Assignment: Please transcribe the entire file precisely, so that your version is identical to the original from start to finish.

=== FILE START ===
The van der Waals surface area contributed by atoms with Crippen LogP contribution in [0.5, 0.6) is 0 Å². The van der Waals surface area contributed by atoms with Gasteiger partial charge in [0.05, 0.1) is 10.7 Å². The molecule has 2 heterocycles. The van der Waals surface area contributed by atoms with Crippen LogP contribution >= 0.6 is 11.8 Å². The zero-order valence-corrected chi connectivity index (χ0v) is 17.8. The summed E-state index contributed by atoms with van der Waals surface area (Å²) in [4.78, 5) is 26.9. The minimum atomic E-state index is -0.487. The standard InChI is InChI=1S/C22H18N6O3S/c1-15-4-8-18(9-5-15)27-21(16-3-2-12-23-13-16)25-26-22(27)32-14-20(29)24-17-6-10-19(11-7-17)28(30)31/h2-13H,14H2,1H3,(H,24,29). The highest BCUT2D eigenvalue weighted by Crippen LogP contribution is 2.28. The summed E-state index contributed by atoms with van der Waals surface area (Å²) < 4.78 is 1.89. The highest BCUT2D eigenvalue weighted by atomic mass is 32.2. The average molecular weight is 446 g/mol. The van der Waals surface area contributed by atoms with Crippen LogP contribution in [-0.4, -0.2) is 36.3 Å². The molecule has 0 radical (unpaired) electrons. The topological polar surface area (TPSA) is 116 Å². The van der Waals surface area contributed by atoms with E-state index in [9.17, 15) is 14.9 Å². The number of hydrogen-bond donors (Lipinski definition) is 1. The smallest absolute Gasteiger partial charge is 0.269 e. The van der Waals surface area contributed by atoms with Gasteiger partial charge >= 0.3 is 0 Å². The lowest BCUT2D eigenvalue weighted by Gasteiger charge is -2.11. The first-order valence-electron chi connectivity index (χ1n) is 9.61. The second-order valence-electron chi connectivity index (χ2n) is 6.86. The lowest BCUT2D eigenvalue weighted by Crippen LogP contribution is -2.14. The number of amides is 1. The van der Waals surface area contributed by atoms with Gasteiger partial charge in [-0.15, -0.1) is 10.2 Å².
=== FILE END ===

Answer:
The van der Waals surface area contributed by atoms with Crippen LogP contribution in [0.5, 0.6) is 0 Å². The van der Waals surface area contributed by atoms with Gasteiger partial charge in [0.05, 0.1) is 10.7 Å². The molecule has 2 heterocycles. The van der Waals surface area contributed by atoms with Crippen LogP contribution >= 0.6 is 11.8 Å². The zero-order valence-corrected chi connectivity index (χ0v) is 17.8. The summed E-state index contributed by atoms with van der Waals surface area (Å²) in [4.78, 5) is 26.9. The minimum atomic E-state index is -0.487. The standard InChI is InChI=1S/C22H18N6O3S/c1-15-4-8-18(9-5-15)27-21(16-3-2-12-23-13-16)25-26-22(27)32-14-20(29)24-17-6-10-19(11-7-17)28(30)31/h2-13H,14H2,1H3,(H,24,29). The highest BCUT2D eigenvalue weighted by Crippen LogP contribution is 2.28. The summed E-state index contributed by atoms with van der Waals surface area (Å²) < 4.78 is 1.89. The highest BCUT2D eigenvalue weighted by atomic mass is 32.2. The average molecular weight is 446 g/mol. The van der Waals surface area contributed by atoms with Crippen LogP contribution in [-0.4, -0.2) is 36.3 Å². The molecule has 0 radical (unpaired) electrons. The topological polar surface area (TPSA) is 116 Å². The van der Waals surface area contributed by atoms with E-state index in [9.17, 15) is 14.9 Å². The number of hydrogen-bond donors (Lipinski definition) is 1. The smallest absolute Gasteiger partial charge is 0.269 e. The van der Waals surface area contributed by atoms with Gasteiger partial charge >= 0.3 is 0 Å². The lowest BCUT2D eigenvalue weighted by Gasteiger charge is -2.11. The first-order valence-electron chi connectivity index (χ1n) is 9.61. The second-order valence-electron chi connectivity index (χ2n) is 6.86. The lowest BCUT2D eigenvalue weighted by Crippen LogP contribution is -2.14. The number of amides is 1. The van der Waals surface area contributed by atoms with Gasteiger partial charge in [-0.15, -0.1) is 10.2 Å².